Diamond
How diamonds were created?

Diamond is the hardest natural material to be found on earth, and the simplest of all the gemstones in composition. The conditions that created diamonds have not existed on this planet for millions of years.

Very early in the history of earth as solid matter became condensed into a sphere, the material at the heart of the planet became subjected to unbelievable extremes of temperature and pressure. it was the conditions in those deep layers that caused deposits of pure carbon to begin to crystallize into diamonds. A diamond consists of pure carbon, and although there is no chemical difference between carbon powder and diamond, the physical difference between carbon powder and the diamond crystal is both enormous and miraculous.

As the outer layer of the earth cooled, stress developed, and the plates of solid rock shifted and split. Streams of liquid rock (magma) were forced to the surface in volcanic eruptions, and some of that material carried with it the diamond crystals that had begun to form deep within the earth.

As the surface cooled, the diamond bearing rock turned solid, and it is within this rock that diamond are now to be found.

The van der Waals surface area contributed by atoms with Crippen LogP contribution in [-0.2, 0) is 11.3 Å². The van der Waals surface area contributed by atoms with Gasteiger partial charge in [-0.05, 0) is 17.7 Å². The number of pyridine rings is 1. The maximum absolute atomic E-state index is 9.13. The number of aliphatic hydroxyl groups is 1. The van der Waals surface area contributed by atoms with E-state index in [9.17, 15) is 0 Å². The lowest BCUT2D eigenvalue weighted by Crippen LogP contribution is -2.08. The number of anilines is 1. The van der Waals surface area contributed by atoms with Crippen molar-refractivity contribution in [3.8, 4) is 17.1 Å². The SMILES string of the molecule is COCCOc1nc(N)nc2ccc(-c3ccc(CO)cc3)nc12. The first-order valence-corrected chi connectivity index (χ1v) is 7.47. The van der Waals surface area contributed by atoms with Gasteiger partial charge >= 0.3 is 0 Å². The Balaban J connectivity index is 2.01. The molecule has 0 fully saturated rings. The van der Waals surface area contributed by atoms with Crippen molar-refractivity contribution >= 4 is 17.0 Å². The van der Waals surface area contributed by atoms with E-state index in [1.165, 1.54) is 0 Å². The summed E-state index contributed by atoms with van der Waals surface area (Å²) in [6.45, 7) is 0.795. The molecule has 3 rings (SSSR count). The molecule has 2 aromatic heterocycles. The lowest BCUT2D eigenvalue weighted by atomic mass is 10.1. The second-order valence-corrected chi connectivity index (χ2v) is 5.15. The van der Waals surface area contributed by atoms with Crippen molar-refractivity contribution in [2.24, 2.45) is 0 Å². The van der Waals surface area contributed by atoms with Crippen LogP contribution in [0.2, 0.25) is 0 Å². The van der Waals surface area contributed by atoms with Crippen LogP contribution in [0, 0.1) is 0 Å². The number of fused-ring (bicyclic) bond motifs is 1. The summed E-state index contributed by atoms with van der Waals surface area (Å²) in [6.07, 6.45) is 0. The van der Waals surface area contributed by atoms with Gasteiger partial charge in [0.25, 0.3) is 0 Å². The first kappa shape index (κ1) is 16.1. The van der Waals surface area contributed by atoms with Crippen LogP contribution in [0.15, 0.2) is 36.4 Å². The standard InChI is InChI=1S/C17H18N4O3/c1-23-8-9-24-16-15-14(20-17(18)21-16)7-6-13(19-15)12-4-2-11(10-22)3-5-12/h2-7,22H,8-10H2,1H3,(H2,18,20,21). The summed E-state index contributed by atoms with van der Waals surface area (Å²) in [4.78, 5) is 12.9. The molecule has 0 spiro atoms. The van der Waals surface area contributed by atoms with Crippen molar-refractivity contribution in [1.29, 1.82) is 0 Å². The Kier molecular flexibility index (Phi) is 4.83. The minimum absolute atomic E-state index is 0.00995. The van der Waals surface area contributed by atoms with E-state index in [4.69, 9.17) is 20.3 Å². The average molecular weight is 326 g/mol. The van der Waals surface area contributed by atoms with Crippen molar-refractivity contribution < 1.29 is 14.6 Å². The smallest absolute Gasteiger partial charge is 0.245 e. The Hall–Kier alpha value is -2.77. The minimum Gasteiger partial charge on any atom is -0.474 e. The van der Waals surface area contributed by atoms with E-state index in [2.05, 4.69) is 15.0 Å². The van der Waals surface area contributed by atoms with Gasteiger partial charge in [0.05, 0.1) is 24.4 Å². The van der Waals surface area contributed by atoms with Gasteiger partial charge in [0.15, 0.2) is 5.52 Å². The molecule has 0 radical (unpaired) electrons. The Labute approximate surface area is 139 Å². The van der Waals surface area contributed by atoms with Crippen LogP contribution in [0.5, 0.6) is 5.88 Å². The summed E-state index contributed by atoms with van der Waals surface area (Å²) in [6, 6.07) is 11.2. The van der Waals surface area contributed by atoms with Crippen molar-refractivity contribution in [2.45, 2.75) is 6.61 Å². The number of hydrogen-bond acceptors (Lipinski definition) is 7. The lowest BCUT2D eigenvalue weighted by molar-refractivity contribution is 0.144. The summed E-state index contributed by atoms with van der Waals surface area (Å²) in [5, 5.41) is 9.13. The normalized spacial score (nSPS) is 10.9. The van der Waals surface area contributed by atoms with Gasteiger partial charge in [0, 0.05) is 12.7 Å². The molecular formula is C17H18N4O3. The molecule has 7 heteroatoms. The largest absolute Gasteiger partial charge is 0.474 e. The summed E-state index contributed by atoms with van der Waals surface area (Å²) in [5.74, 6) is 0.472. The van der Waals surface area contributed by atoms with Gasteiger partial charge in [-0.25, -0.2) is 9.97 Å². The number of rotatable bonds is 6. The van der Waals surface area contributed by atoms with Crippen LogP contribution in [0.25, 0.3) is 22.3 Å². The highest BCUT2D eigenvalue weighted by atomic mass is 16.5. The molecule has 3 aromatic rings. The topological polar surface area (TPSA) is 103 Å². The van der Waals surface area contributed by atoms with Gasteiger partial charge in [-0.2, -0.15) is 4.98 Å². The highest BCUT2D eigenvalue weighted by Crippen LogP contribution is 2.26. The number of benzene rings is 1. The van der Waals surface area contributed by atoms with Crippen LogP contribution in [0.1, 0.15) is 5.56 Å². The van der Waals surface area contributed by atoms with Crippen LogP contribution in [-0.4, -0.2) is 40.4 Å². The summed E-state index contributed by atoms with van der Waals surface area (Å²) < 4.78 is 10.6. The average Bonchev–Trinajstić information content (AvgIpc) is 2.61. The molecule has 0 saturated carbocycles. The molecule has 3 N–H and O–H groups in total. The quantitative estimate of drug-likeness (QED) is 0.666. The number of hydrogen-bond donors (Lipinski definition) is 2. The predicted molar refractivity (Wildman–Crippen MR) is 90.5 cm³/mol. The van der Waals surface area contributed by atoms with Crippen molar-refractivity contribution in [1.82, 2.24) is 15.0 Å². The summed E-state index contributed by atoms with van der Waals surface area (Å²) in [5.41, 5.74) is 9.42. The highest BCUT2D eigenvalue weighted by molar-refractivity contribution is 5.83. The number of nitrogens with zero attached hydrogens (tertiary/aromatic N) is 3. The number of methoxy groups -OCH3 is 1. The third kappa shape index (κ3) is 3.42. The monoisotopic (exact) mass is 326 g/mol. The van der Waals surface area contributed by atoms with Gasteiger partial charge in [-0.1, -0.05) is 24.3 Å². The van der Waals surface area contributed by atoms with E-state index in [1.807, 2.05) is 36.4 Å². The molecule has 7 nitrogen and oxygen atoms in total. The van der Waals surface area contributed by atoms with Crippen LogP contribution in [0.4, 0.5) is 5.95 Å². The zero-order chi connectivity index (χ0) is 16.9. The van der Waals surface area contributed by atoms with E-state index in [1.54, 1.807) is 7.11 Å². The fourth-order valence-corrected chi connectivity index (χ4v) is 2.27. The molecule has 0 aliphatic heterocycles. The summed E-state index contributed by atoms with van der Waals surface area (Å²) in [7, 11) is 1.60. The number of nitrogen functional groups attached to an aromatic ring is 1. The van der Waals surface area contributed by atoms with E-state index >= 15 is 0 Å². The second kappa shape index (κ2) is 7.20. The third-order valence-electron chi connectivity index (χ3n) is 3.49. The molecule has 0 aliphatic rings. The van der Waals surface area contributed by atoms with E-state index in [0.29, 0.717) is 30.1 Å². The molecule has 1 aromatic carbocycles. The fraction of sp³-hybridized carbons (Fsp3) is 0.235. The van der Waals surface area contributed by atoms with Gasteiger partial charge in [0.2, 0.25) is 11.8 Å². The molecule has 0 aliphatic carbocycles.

Where diamonds are found?

Today, most diamonds are found in South Africa, Botswana, Russia, Zaire, Australia and parts of South America. Altogether diamonds are mined in 20 countries spread across 4 continents. Many diamonds are found where they were first brought to the earth's surface, and some of the major mines have been developed on those sites.

At a typical mine, material has to be dug out over a vast area. On average, 250 tons of ore have to be dug out to produce a one carat's weight gem quality polished diamond
 
How Diamonds are cut?

Having found a rough stone, the way it is the “cut” is vital to the value of the diamond, each stone has to be individually cut and polished to transform it into the gem with which we are familiar. To maximize the yield fro a rough crystal, it may well be divided first by a process called cleaving. Diamond has a natural grain, so when a blade is placed against the diamond and struck with right amount of force, at the right angle, and in the right spot, it will naturally split into two. Many stones however may need to be sawn, and others are cut by lasers.

But cutting isn't simply a matter of cleaving or sawing. Each gemstone then needs polishing using other diamonds and powdered –diamond abrasives. Polishing produces a number of facets on each diamond to create the sparkle from the gem diamond with which we are all familiar.
A good cut produces facets whose placing and angles are mathematically accurate to maximize the diamond's brilliance. It is the cut that unlocks the hidden beauty of the diamond.
 
How a diamond handles light?

The way the diamond sparkles in the light is called its BRILLIANCE and FIRE. These are not subjective terms, but can be scientifically defined. Suppose the same amount of light should fall on a pile of black carbon powder as on a cut diamond. Both are formed from the same chemical, but clearly they will handle that light in quite different ways.